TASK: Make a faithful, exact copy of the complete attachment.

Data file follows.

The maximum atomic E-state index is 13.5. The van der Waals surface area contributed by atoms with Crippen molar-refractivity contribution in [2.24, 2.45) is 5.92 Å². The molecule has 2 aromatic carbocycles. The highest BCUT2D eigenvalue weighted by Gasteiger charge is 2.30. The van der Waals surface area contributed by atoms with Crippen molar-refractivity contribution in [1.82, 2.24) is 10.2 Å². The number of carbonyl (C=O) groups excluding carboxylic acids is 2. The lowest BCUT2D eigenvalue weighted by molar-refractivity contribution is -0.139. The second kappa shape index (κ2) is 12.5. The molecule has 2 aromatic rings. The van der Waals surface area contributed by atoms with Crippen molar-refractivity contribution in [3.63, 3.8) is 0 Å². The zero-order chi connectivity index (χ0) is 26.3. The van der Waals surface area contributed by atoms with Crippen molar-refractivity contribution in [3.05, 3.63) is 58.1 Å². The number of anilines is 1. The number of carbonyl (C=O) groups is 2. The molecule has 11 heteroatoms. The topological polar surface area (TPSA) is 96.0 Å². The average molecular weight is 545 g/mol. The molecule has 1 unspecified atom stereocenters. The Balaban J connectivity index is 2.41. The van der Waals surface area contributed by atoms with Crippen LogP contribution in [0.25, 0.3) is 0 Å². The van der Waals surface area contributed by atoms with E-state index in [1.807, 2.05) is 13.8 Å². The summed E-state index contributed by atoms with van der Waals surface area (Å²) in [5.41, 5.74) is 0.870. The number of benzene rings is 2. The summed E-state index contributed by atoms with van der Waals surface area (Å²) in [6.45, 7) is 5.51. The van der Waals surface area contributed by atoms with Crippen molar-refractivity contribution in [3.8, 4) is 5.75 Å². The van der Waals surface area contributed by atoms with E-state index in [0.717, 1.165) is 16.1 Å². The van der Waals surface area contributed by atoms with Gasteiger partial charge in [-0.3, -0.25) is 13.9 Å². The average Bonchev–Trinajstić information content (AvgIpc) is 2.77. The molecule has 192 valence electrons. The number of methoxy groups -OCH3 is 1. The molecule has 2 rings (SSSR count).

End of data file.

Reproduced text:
The maximum atomic E-state index is 13.5. The van der Waals surface area contributed by atoms with Crippen molar-refractivity contribution in [2.24, 2.45) is 5.92 Å². The molecule has 2 aromatic carbocycles. The highest BCUT2D eigenvalue weighted by Gasteiger charge is 2.30. The van der Waals surface area contributed by atoms with Crippen molar-refractivity contribution in [1.82, 2.24) is 10.2 Å². The number of carbonyl (C=O) groups excluding carboxylic acids is 2. The lowest BCUT2D eigenvalue weighted by molar-refractivity contribution is -0.139. The second kappa shape index (κ2) is 12.5. The molecule has 2 aromatic rings. The van der Waals surface area contributed by atoms with Crippen molar-refractivity contribution in [3.63, 3.8) is 0 Å². The zero-order chi connectivity index (χ0) is 26.3. The van der Waals surface area contributed by atoms with Crippen molar-refractivity contribution in [3.05, 3.63) is 58.1 Å². The number of anilines is 1. The number of carbonyl (C=O) groups is 2. The molecule has 11 heteroatoms. The topological polar surface area (TPSA) is 96.0 Å². The average molecular weight is 545 g/mol. The molecule has 1 unspecified atom stereocenters. The Balaban J connectivity index is 2.41. The van der Waals surface area contributed by atoms with Crippen LogP contribution in [0.25, 0.3) is 0 Å². The van der Waals surface area contributed by atoms with E-state index in [1.807, 2.05) is 13.8 Å². The summed E-state index contributed by atoms with van der Waals surface area (Å²) in [5.41, 5.74) is 0.870. The number of benzene rings is 2. The summed E-state index contributed by atoms with van der Waals surface area (Å²) in [6.45, 7) is 5.51. The van der Waals surface area contributed by atoms with Crippen molar-refractivity contribution in [3.8, 4) is 5.75 Å². The van der Waals surface area contributed by atoms with E-state index in [0.717, 1.165) is 16.1 Å². The van der Waals surface area contributed by atoms with Gasteiger partial charge in [-0.3, -0.25) is 13.9 Å². The average Bonchev–Trinajstić information content (AvgIpc) is 2.77. The molecule has 192 valence electrons. The number of methoxy groups -OCH3 is 1. The molecule has 2 rings (SSSR count).